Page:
Dominique Labauvie, who lives in Tampa via Strasbourg, makes sculptural works of forged steel that are welded together to form marks in space. In some cases, patina is applied to their surfaces. Although these works are sculptural, they are equally, if not entirely, informed by drawing and line. Those works that are installed directly against the white walls of the Mindy Solomon Gallery resemble large graphite drawings on paper. Cloud 9, a larger example (95 x 43 x 20 inches), is pushed up against the wall in such a way that, at a certain angle, the negative space of its “feet” seems to project a color block defined by the convergence of the white walls and the gray industrial floor.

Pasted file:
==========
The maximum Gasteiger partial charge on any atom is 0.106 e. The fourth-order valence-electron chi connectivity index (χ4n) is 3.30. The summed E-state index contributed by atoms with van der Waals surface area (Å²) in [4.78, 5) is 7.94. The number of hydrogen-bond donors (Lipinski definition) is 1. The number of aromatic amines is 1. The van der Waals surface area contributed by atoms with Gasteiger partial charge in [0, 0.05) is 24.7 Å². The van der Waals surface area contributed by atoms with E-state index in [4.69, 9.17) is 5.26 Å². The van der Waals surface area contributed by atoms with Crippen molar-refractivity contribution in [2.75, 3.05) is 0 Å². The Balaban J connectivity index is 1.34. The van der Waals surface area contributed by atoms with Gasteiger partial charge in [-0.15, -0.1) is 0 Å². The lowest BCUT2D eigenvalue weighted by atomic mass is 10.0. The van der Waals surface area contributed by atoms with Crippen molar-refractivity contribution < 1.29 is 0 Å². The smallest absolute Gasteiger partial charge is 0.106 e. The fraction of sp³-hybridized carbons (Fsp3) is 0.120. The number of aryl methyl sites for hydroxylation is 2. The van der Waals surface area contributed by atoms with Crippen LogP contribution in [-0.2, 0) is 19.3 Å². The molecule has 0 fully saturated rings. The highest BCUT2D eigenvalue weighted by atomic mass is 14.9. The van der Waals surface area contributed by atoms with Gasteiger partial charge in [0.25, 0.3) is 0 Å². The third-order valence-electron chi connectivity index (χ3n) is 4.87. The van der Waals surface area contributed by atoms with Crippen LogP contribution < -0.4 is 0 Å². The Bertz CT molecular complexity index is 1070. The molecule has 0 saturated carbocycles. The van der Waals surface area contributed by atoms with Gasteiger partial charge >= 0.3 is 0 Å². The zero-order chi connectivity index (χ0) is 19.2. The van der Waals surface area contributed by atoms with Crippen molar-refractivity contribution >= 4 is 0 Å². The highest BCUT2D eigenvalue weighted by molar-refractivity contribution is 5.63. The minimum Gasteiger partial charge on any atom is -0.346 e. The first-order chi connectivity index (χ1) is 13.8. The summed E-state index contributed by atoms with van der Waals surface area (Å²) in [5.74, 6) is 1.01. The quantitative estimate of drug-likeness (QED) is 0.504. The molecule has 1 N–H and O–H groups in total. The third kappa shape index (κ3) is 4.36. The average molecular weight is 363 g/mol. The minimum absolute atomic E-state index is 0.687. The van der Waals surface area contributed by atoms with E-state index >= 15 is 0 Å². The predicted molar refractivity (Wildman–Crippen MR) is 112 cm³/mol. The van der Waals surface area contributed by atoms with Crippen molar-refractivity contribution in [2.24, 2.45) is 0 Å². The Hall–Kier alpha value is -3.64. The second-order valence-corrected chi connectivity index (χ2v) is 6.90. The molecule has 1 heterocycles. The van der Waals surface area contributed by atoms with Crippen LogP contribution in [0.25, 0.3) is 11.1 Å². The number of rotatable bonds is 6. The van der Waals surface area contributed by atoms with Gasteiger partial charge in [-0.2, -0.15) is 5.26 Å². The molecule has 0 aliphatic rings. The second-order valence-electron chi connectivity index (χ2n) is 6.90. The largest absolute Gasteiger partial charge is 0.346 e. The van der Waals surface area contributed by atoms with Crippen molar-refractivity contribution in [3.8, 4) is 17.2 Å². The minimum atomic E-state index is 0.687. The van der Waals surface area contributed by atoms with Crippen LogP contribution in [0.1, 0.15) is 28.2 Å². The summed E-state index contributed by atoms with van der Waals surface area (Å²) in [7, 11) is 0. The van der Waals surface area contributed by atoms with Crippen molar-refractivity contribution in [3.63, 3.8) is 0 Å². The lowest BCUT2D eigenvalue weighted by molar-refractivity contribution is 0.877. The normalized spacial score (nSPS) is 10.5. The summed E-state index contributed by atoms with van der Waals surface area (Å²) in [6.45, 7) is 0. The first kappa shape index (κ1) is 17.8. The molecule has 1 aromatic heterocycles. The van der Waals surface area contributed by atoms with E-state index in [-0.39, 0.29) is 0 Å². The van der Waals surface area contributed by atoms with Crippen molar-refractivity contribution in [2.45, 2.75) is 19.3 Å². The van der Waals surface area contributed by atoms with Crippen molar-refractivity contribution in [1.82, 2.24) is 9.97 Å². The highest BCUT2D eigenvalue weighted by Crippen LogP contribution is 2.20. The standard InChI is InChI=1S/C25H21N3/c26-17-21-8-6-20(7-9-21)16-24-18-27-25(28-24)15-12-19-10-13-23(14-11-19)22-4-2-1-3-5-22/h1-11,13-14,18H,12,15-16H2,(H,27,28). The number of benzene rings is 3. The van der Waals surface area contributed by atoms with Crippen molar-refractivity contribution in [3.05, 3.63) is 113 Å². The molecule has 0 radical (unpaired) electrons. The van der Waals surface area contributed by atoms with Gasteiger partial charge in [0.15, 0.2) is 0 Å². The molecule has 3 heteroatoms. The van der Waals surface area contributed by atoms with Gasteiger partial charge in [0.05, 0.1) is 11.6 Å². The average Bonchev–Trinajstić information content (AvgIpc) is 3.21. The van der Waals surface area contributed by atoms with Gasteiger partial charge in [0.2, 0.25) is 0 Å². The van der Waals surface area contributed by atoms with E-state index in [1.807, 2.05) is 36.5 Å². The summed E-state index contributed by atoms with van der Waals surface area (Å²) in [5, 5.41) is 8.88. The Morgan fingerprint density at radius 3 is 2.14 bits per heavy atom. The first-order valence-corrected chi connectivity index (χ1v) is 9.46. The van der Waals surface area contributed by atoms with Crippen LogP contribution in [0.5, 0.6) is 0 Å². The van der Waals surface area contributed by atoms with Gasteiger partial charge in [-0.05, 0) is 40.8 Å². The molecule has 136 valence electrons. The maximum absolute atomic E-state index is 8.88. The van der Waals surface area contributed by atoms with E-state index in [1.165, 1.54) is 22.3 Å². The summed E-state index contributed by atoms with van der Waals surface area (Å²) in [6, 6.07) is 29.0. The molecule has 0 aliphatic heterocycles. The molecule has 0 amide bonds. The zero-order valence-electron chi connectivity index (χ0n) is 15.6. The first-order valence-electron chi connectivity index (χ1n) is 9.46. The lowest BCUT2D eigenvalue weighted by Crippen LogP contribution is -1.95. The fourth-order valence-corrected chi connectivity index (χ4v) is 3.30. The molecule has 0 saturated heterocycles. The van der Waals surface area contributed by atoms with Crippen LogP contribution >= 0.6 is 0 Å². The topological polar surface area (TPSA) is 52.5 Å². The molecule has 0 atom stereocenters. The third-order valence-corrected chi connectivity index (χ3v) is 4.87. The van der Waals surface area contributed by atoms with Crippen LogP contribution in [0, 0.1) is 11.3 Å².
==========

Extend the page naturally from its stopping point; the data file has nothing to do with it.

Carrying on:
The works are minimal—stripped of any excess down to pure form. And yet, they are wholly precarious, at all times susceptible to the unknown disintegrative powers of a breath, or a loud echo. Their power lies in the tension that keeps them standing. Like a chest pushed out fully by a deep breath, they stand boasting, on the verge of crumbling or retracting at any moment. Here, we see sculptures not as sculptures, but as drawings, concurrently harnessing the maximum potential of both rigidity and dynamism.